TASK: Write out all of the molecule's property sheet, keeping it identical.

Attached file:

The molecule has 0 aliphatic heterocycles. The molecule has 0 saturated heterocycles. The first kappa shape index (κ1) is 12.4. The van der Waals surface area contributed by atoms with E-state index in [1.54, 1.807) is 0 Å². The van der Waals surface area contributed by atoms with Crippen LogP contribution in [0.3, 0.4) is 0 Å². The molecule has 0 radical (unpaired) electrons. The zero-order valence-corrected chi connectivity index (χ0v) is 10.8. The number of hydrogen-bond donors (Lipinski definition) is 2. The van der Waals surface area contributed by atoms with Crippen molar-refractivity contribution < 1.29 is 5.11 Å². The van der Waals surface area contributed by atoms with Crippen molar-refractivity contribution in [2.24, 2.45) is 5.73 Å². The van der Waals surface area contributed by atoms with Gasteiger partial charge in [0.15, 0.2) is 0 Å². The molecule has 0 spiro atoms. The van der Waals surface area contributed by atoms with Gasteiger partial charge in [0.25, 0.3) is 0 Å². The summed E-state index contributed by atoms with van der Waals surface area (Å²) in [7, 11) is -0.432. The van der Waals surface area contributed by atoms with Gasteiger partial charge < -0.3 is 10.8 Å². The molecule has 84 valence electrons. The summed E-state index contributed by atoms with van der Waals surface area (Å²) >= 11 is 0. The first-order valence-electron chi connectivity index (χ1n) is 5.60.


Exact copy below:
The molecule has 0 aliphatic heterocycles. The molecule has 0 saturated heterocycles. The first kappa shape index (κ1) is 12.4. The van der Waals surface area contributed by atoms with E-state index in [1.54, 1.807) is 0 Å². The van der Waals surface area contributed by atoms with Crippen LogP contribution in [0.3, 0.4) is 0 Å². The molecule has 0 radical (unpaired) electrons. The zero-order valence-corrected chi connectivity index (χ0v) is 10.8. The number of hydrogen-bond donors (Lipinski definition) is 2. The van der Waals surface area contributed by atoms with Crippen molar-refractivity contribution < 1.29 is 5.11 Å². The van der Waals surface area contributed by atoms with Crippen molar-refractivity contribution in [2.24, 2.45) is 5.73 Å². The van der Waals surface area contributed by atoms with Gasteiger partial charge in [0.15, 0.2) is 0 Å². The molecule has 0 spiro atoms. The van der Waals surface area contributed by atoms with Gasteiger partial charge in [0.25, 0.3) is 0 Å². The summed E-state index contributed by atoms with van der Waals surface area (Å²) in [7, 11) is -0.432. The van der Waals surface area contributed by atoms with Gasteiger partial charge < -0.3 is 10.8 Å². The molecule has 84 valence electrons. The summed E-state index contributed by atoms with van der Waals surface area (Å²) >= 11 is 0. The first-order valence-electron chi connectivity index (χ1n) is 5.60.